Gas-to-power: Turbine take-off (The Africa Report n°39 – April 2012)

Natural gas finds off the East African coast have raised the prospect of cheaper, cleaner fuel, but transport infrastructure and administrative delays are slowing its conversion to power.

Even as a push for renewable energy surges across Africa, new natural-gas finds have the potential to bring about a golden age of gas-to-power generation for the continent. Although it is classed as a fossil fuel, gas is viewed as a cleaner and cheaper alternative to coal-or diesel-fuelled power generation and is often called a ‘transition’ fuel on the way to a renewable future.

In East Africa, huge gas finds estimated at over 50 trillion cubic feet off the coast of Mozambique, alongside further exploitation of Tanzania’s Songa Songa field, could open up a big opportunity to address chronic energy short-ages. The energy utility Tanzania Electric Supply Company (TANESCO) upped electricity prices by 40% in January 2012, citing low levels of water at hydroelectric dams.

South African energy and chemicals firm Sasol has been quick off the mark. « Sasol New Energy is looking at developing gas-fired electricity generation in Mozambique in partnership with the country’s state- owned power utility,” said Jacqui O’Sullivan, Sasol’s group communications manager. It is looking at financing options for a proposed 140MW plant with the Mozambican government.

Italian oil giant ENI has also expressed interest in building and managing gas-fired power plants in Mozambique (see TAR 38, March 2012). In Uganda, Irish firm Tullow Oil says the government is reviewing the company’s plans to build a 50MW gas-to-power plant at Nzizi, near Lake Albert, by 2013.

Others have decided to sell facilities to state-owned utilities. In Tanzania, Oslo and AIM-listed Wentworth Resources – formerly known as Artumas – sold its 18MW Mtwara gas power plant to TANESCO in February for $13.5m.

Pipeline delays. But Rob Smith, research analyst at the Frost & Sullivan consultancy in South Africa, says transforming new gas finds into power will be a slow process. Frost & Sullivan says there is potential for 20% annual growth in gas-fired power generation capacity in sub -Saharan Africa, but it predicts growth will be just 5%.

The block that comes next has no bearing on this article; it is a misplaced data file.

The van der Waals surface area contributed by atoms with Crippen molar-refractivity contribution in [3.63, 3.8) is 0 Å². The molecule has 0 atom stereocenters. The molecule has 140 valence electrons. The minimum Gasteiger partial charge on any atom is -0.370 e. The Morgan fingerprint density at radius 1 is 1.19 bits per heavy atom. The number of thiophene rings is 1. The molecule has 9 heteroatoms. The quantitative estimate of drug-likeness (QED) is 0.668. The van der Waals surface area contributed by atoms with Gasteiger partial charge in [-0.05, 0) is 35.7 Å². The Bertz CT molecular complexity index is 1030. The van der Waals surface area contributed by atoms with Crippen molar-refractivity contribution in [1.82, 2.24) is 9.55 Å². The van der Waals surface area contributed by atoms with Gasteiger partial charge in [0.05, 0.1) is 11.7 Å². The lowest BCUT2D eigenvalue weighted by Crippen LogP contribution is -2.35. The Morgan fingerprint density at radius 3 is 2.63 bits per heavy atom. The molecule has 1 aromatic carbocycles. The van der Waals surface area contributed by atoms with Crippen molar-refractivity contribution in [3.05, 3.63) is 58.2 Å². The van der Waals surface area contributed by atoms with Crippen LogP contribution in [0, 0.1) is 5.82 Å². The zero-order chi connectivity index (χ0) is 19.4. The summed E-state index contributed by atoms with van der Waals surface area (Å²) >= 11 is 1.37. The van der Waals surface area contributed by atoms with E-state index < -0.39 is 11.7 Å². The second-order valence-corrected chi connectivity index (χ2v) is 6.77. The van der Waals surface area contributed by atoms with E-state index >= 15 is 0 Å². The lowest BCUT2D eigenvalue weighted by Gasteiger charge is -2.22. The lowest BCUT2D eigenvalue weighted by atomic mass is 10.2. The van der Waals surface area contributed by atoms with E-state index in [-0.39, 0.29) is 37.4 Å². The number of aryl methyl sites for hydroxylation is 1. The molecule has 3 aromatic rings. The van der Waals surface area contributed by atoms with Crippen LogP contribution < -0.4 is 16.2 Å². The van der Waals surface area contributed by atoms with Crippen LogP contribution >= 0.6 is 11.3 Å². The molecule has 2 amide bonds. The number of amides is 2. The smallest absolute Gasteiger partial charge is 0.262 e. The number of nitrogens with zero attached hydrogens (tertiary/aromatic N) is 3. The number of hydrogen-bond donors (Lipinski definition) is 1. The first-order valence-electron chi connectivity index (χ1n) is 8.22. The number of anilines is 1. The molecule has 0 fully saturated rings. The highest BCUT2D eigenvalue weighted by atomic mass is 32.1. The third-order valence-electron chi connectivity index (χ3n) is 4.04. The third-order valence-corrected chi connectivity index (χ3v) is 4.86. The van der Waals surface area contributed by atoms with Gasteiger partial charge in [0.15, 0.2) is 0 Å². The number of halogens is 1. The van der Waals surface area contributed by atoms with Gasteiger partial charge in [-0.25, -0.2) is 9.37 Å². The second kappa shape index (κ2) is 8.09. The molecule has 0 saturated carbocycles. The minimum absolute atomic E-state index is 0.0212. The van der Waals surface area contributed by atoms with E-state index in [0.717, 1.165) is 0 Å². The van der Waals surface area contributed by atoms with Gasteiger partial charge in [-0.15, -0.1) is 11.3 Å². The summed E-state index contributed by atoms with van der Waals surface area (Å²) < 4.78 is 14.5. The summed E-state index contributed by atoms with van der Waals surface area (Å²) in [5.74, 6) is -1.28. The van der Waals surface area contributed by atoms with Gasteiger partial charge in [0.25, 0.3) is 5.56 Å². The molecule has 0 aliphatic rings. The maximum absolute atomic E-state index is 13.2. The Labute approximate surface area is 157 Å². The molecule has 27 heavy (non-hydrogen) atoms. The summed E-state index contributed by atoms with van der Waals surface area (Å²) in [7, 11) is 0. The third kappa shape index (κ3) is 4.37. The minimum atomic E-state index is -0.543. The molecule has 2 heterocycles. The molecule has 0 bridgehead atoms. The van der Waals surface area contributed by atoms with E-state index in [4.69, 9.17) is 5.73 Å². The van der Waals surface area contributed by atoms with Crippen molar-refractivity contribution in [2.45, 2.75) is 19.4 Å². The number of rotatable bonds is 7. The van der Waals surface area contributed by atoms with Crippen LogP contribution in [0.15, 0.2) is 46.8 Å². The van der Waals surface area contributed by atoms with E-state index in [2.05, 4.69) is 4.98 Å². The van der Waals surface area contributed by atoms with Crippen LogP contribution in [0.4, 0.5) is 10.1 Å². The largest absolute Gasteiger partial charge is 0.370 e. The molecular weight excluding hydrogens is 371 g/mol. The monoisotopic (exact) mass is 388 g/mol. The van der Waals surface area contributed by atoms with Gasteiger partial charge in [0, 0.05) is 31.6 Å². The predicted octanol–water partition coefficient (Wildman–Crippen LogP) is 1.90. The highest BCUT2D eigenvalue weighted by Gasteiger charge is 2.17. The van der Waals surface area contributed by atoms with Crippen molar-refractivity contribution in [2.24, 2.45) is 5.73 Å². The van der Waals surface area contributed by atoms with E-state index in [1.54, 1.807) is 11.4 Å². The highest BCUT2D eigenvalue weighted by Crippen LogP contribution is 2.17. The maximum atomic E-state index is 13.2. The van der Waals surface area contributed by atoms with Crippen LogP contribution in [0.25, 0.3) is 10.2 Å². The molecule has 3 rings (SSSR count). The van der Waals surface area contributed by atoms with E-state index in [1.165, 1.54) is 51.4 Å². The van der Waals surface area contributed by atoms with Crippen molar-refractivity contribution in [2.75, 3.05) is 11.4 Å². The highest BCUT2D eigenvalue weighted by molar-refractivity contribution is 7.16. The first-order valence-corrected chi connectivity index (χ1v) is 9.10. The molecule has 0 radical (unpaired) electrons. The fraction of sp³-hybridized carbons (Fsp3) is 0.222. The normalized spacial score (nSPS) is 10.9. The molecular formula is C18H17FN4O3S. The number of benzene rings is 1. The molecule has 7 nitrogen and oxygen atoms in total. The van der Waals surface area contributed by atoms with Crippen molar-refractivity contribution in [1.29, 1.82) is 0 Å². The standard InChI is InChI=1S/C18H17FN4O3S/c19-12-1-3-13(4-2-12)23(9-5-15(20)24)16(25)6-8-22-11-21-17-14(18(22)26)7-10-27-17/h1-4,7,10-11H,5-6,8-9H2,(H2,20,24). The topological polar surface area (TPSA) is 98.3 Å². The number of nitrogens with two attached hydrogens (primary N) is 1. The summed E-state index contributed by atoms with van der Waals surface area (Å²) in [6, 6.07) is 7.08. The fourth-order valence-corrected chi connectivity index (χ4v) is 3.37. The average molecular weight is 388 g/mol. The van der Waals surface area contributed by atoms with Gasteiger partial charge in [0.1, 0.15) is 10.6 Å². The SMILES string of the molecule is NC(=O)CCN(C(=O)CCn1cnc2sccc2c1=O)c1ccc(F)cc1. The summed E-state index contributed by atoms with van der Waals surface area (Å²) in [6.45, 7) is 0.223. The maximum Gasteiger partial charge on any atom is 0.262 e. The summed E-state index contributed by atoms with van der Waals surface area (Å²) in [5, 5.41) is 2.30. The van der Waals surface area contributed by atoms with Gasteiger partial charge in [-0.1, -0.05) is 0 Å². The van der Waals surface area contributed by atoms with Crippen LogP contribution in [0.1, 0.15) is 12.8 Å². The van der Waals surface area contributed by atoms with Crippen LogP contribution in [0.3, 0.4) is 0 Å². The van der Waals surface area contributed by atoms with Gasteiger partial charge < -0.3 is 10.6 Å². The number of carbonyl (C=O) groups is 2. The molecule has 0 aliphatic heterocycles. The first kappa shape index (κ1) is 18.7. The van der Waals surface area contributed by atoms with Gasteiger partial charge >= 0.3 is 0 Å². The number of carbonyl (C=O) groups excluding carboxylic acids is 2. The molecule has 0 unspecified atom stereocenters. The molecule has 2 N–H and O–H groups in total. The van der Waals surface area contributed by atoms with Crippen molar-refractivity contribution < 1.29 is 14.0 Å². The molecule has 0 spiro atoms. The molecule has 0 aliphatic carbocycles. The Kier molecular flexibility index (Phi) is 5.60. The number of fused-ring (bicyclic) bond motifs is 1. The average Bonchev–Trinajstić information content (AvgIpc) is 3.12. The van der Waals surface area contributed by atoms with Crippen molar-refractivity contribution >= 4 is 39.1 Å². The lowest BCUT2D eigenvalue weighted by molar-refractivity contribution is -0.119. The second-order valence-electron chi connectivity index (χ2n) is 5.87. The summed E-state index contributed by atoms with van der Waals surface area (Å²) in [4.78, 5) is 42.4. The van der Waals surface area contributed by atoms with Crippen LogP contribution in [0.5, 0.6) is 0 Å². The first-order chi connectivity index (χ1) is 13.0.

While a coal-fired power plant can take eight years to build, gas fired turbines are « relatively quick and simple » pieces of infrastructure, according to Smith, taking between 20 and 30 month to construct. But the pipelines to transport the gas and the processing capacity to clean it need to be in place beforehand. « What has typically happened is that there’s been corruption or mismanagement from the political side that has resulted in the failure to deliver in terms of electrical infrastructure, » he says.

Global shale gas exploitation – though controversial – could also slow the speed of development of Africa’s gas finds. If large new fields start flooding the market with gas, the demand and price could slump, impacting the viability of extraction, processing and power plants.

In Ghana, delays by the government on releasing guidelines for the gas industry left the consortium managing the offshore Jubilee field no choice but to re-inject the gas because there was no way of transporting it. The government now plans to transform existing thermal power plants – which use steam to turn a turbine – to be run by gas, as well as to install combined cycle gas turbine (CCGT) plants that use both steam and gas turbines (see TAR 37, Feb. 2012).

In North Africa, a 10-year gas contract was signed in November 2011 between Morocco’s electricity producer ONE and Algerian gas giant Sonatrach. Each year 640m cubic meters of gas will be exported via the Maghreb-Europe Gas Pipeline, to feed ONE’s Ain Beni Mathar hybrid solar-gas power station and gas and steam turbine plant at Tahaddart.

Shale gas exploitation. Even as it steps up plans to export solar energy to the EU through the Desertec project, Algeria’s state-owned gas and electricity utility Sonelgaz is currently building two new gas turbine plants at Labrag and Ain Djasser. But analysts from UK-based African Energy suggest that the prospect of depleting production from veteran Algerian fields such as Hassi R’Mel has injected an urgency into the need to develop new fields. In February, Sonatrach’s chief executive Abdelhamid Zerguine said the state-owned energy company would invest $68bn by 2016 in the energy sector. It is now pursuing shale gas exploration, and says a first well will be drilled in May followed by a second in October.

In South Africa, the energy industry is waiting to find out whether the government will lift or extend a moratorium on exploration for shale gas in the Karoo Basin. The moratorium was due to expire in February 2012, pending a government review. In early March, the Department of Mineral Resources said it would not comment on whether the moratorium would be lifted or not. Shell still has an application for a license pending. A spokesman for Shell in The Hague said the company was « keen to see the moratorium lifted so we can see what’s there”. Environmental groups, however, have raised strong opposition to the plans.


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